Current Collaborators

A Senior Research Scientist at CSIRO’s Land and Water Flagship and an Adjunct Associate Professor at University of Western Australia, Bruce explores the effect of rapid global change on plant-resource allocation and plant-ecosystem interactions. Together, we run a long-term project on the impacts of invasive weeds on nesting sites of crocodiles in the Kimberley.

Bruce Webber

Kate is a Postdoctoral Researcher with a main focus on the evolution and conservation of viviparous sea snakes. Together, we are collaborating on a project on endangered sea snakes in the Kimberley coast of northwestern Australia with a main focus of locating additional populations through ecological niche modelling.

Kate Sanders

The Robert F. Griggs Assistant Professor of Biology, Alex specializes on macroevolution and macroecology of herpetofauna. Our collaboration started in 2011 and focus on phylogenetics and systematics of Sri Lankan reptiles.

Alex Pyron

Bill is a behavioural ecologist at Curtin University with current research focusses on sexual selection and sperm competition, urban wildlife, and vigilance and escape behaviour in animals. He heads the ‘Curtin University Behavioural Ecology' (CUBE) group. Together we supervise three postgraduate students on various topics on herpetology.

Bill Bateman

Anslem is one of the most senior herpetologists in the South Asian region, the Co-Chair of the Amphibian Specialists Group IUCN/SSC Sri Lanka, Chair of DAPTF/IUCN/SSC Sri Lanka working group, and founder of the Amphibian and Reptile Research Organization of Sri Lanka (ARROS). Our friendship goes back over 20 years and we have been regularly collaborating in projects on Sri Lankan reptiles, especially crocodilians.  

Anslem de Silva

An Associate Professor at Macquarie University, Martin is a behavioral ecologist specializing in communication, sexual selection and cognition in lizards. Funded by the National Geographic Society, our work together looks at ornamentation and signaling of horn lizards in Sri Lanka.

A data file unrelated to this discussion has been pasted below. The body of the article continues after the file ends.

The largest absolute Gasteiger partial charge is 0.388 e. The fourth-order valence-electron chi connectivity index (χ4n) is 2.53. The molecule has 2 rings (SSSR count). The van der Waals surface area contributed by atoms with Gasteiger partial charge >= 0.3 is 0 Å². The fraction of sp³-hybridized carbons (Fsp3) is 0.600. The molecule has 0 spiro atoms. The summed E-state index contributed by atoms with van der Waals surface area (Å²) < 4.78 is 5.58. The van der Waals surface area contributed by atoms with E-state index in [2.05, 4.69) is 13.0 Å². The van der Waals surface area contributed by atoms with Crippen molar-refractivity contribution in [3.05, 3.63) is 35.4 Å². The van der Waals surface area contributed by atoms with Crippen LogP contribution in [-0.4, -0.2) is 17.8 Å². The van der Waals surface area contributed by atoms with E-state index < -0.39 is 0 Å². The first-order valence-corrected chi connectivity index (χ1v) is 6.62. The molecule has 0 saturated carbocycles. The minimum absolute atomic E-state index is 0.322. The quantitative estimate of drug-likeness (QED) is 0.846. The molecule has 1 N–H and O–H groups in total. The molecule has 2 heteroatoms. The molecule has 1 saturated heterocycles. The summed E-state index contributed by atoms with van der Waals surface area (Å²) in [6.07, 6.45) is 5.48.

Martin Whiting

Postgraduate Students

James' PhD at Curtin University (co-supervised by Bill Bateman, Stephanie Godfrey, Mike Gardner and me) investigates aspects of social interactions, networking and adaptive ecology in the King's Skink in repose to varying predation risk.

James Barr

Tom investigates the natural history of ‘nuisance’ call-out snakes in suburban Darwin by collecting data on seasonal activity patterns, body sizes, reproduction, sexual dimorphism and food habits. His Master’s degree research at Curtin University is co-supervised by Bill Bateman, Graeme Gillespie and me.

Tom Parkins

Over the next three years, Damian will be researching the impact of urbanisation on Tiger Snakes in wetlands of Perth and its surrounds. The research will measure if and how environmental degradation through urbanisation and pollution renders wetland vertebrates more susceptible to disease and parasites, by identifying the difference in tiger snake population health and ecology across an urban gradient.

Damian Lettoof

In 2011, Francine completed her Master’s degree research in Applied Sciences (Wildlife Health and Population Management) at the University of Sydney. Her field project ‘Implications of extreme flooding for oviposition and post‐hatchling survival of freshwater crocodiles in a lentic system’ was conducted at Lake Argyle and co-supervised by Mathew Crowther and me.

Francine James

In 2017, Tess completed her Master's project at University of Melbourne (co-supervised by Devi Stuart-Fox) on a  comparative study on the evolution of colour change in Agamid lizards of Southern Asia. She collaborated with a large pool of regional herpetologists on an online survey and also  conducted field work in India.

Tess McLaren

n 2011 Emma conducted a short-term study on the nesting sites of crocodiles at Lake Argyle as a part of her Honours research project.

Emma Dann

  • Insta
  • twitter

    © 2017 by Ruchira Somaweera. Last update 19 May 2019